(= Herberta aduncus)
The habitat of Herbertus aduncus is diverse. You can find it in peatlands, foggy forests, open tundras, epiphytes on coniferous trees, or on rock surfaces. In this picture it is in the boughs above Veratrum viride (green false hellebore)
On a bank on the edge of the forest:
Herbertus aduncus may form large rounded turfs or masses on the substratum.
Individual shoots of Herbertus aduncus are rusty brown to reddish brown and appear moss-like.
The lateral and underleaves are almost identical. Leaves are deeply equally bilobed, and are transversely inserted (at right angles to the axis of the stem).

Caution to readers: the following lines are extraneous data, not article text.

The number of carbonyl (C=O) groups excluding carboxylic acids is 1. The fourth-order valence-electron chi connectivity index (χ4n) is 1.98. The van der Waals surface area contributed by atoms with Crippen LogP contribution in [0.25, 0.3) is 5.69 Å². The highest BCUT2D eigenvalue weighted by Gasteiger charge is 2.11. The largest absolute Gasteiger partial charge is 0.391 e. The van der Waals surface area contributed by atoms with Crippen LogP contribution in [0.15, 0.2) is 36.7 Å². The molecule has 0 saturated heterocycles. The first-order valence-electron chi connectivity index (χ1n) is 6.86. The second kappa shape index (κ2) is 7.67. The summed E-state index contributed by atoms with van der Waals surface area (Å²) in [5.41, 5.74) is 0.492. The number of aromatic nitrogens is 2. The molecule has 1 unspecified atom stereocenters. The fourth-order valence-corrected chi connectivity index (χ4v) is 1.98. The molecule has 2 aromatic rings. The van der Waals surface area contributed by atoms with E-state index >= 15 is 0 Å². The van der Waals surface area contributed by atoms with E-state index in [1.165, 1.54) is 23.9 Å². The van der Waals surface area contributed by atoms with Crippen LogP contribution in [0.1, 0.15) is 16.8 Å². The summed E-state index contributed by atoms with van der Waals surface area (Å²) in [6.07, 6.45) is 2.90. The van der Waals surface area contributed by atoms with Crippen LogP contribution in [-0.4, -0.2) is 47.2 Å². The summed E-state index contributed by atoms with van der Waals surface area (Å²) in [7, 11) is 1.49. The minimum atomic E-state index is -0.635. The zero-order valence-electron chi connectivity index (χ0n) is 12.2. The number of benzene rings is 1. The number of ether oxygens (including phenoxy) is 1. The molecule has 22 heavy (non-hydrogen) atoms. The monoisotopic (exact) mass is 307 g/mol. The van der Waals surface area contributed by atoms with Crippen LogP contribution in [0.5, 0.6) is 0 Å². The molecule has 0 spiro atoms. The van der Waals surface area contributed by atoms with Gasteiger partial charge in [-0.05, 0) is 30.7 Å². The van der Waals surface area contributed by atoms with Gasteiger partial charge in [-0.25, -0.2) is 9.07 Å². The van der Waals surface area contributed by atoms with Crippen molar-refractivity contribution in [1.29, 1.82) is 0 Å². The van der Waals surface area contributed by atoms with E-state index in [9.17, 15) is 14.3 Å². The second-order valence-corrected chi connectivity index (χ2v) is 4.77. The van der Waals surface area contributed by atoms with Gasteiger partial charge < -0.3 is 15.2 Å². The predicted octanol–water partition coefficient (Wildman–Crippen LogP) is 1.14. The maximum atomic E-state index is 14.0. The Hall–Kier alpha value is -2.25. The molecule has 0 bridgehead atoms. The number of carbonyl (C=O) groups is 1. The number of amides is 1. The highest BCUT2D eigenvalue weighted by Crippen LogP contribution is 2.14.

The cells of the vitta are elongate while the cells of the lamina are isodiametric.
Elongate cells of the vitta have extensive cell wall thickenings called trigones (T).
The lamina cells are isodiametric, but also have irregularly shaped trigones (T).
Complex oil bodies (indicated with an arrow) are not lobed.
Rhizoids are unicellular and smooth.
Antheridia are enclosed in protective structures.
Archegonia are acrogynous and protected in enclosed structures.
The young sporophyte is protected by the perianth. There is one sporophyte per perianth.
The sporangial wall, in leafy liverworts, is two to ten layers thick.
Sporangia have four lines of dehiscence. Elaters are long and move hygroscopically, aiding in the dispersal of spores. Further, elaters nourish spores and are diploid.